Other People Are Reading
Discuss the importance of budgeting. Don’t dive right into the budgeting lesson assuming that the learner knows what budgeting is. Instead, explicitly define it, explaining that to budget is to make a plan for how you are going to spend your money. Have a conversation with the learner about why this is important, likely getting her excited about the process.
Keep it simple. Particularly if the individual is low-functioning, don’t jump into too much detail. Instead, focus on the most pertinent parts of the budgeting process: tracking income and planning expenses. If the learner appears to understand these basics, build upon them.
Create a clear pencil and paper system for the learner to use. While many budgeters use computerized systems, starting with a pencil and paper one is a wise choice when teaching a developmentally delayed individual, as if you try to use a technology-rich system, your lesson may turn into one more focused on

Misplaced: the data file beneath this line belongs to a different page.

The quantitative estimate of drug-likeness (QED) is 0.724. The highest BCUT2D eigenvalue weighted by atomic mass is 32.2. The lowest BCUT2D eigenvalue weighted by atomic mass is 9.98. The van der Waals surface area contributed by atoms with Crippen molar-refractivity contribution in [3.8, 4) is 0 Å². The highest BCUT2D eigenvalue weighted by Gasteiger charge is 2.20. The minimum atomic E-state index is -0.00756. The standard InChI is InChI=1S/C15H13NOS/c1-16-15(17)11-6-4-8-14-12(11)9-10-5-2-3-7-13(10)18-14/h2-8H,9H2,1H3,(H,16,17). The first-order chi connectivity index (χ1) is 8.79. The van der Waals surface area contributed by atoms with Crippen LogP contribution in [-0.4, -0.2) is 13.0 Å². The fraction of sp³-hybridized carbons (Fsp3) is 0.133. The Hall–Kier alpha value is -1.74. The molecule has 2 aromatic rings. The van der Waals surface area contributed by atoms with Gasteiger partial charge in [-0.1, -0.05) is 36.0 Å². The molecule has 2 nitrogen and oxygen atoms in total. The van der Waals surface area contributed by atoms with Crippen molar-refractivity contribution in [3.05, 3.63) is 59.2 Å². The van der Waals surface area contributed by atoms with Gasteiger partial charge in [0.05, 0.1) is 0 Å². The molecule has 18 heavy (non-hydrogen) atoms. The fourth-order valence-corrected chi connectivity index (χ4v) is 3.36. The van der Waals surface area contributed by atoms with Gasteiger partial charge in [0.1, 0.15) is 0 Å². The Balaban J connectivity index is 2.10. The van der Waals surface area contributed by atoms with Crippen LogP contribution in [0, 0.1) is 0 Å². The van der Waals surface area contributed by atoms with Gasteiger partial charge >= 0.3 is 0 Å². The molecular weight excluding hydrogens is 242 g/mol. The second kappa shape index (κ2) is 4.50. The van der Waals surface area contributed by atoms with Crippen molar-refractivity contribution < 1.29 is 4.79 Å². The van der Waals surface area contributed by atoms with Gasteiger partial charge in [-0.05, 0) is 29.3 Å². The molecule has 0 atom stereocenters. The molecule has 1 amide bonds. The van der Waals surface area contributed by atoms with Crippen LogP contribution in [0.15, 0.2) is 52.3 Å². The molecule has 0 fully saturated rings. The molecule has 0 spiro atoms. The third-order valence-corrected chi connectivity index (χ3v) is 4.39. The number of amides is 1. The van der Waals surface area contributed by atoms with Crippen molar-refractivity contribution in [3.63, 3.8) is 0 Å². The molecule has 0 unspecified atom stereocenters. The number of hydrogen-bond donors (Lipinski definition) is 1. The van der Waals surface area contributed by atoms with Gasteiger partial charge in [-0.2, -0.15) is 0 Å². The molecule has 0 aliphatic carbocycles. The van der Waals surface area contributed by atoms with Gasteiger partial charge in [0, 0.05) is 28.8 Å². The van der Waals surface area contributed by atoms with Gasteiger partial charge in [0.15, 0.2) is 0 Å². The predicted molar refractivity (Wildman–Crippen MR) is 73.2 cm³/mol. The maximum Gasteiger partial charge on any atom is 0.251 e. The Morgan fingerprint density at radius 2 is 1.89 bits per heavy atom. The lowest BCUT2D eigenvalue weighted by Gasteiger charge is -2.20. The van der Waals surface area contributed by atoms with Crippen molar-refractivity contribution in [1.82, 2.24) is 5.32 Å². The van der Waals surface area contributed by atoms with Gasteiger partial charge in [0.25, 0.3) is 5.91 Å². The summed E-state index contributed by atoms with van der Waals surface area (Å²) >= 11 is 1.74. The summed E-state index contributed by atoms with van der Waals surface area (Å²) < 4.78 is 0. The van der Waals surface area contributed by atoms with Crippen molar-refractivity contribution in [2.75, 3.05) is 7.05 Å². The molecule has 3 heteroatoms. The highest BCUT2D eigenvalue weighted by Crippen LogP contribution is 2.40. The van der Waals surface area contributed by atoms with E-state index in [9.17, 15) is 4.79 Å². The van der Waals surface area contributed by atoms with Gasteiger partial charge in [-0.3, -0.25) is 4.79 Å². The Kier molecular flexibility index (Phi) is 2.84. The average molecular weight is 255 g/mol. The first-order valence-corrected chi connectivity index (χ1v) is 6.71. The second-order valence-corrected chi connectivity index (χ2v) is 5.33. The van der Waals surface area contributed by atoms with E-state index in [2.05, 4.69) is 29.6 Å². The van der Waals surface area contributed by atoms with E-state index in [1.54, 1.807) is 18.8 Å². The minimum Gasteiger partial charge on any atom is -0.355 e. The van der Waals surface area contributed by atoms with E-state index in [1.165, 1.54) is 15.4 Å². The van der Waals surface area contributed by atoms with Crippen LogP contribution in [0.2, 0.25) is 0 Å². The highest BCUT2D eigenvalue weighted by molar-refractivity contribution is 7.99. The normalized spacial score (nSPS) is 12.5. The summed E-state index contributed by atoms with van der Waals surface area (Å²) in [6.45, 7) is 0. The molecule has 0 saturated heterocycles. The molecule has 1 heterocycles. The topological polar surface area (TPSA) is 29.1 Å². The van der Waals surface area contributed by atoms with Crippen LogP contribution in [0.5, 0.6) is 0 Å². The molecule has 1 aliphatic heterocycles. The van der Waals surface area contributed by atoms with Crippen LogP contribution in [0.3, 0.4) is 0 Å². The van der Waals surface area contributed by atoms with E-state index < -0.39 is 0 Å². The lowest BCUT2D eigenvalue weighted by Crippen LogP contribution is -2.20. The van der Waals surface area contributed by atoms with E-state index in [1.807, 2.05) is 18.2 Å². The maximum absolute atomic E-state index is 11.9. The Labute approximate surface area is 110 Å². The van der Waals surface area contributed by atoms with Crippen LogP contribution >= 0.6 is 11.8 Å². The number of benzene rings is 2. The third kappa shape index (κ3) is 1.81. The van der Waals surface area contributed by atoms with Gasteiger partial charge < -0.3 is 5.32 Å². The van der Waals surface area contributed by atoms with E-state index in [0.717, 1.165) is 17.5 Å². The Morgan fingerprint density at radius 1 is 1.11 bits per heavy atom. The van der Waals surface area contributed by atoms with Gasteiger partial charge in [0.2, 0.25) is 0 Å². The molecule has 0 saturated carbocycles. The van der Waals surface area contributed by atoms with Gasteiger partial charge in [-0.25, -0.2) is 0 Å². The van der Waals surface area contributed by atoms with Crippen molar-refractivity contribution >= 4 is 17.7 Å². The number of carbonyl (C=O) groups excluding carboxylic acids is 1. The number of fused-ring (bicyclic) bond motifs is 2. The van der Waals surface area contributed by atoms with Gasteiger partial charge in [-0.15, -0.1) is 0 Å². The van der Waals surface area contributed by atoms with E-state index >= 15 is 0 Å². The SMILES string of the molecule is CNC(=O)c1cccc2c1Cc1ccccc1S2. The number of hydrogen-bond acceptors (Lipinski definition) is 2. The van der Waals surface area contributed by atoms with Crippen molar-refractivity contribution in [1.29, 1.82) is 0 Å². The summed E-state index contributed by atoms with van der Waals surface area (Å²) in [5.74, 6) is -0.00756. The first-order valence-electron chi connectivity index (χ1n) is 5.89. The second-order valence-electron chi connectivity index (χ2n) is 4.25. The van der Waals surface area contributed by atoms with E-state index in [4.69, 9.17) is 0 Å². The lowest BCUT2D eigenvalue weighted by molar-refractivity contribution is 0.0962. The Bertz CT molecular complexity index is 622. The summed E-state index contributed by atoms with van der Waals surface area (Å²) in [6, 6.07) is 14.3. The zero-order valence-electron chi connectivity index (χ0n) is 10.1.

technology than budgeting. Start by having the learner divide a sheet of paper down the center and write his income on one side and his expenses on the other, explaining to him that the two must balance out.
Apply the process to the learner's life. Instead of using generic numbers, show the learner that budgeting is relevant to her by having her keep her paystubs and receipts and using these authentic digits when practicing the process.
Praise the learner for his successes. Because budgeting can be tedious, praise is an effective way to keep the learner excited and on track. A few kind words that pertain to the learner’s success can go a long way in making the learner feel proud of himself.
Check back in as the learner applies the process independently. Ask the learner to keep a budget for a month, then review it with her, helping her correct any errors and continue to build her budgeting skills.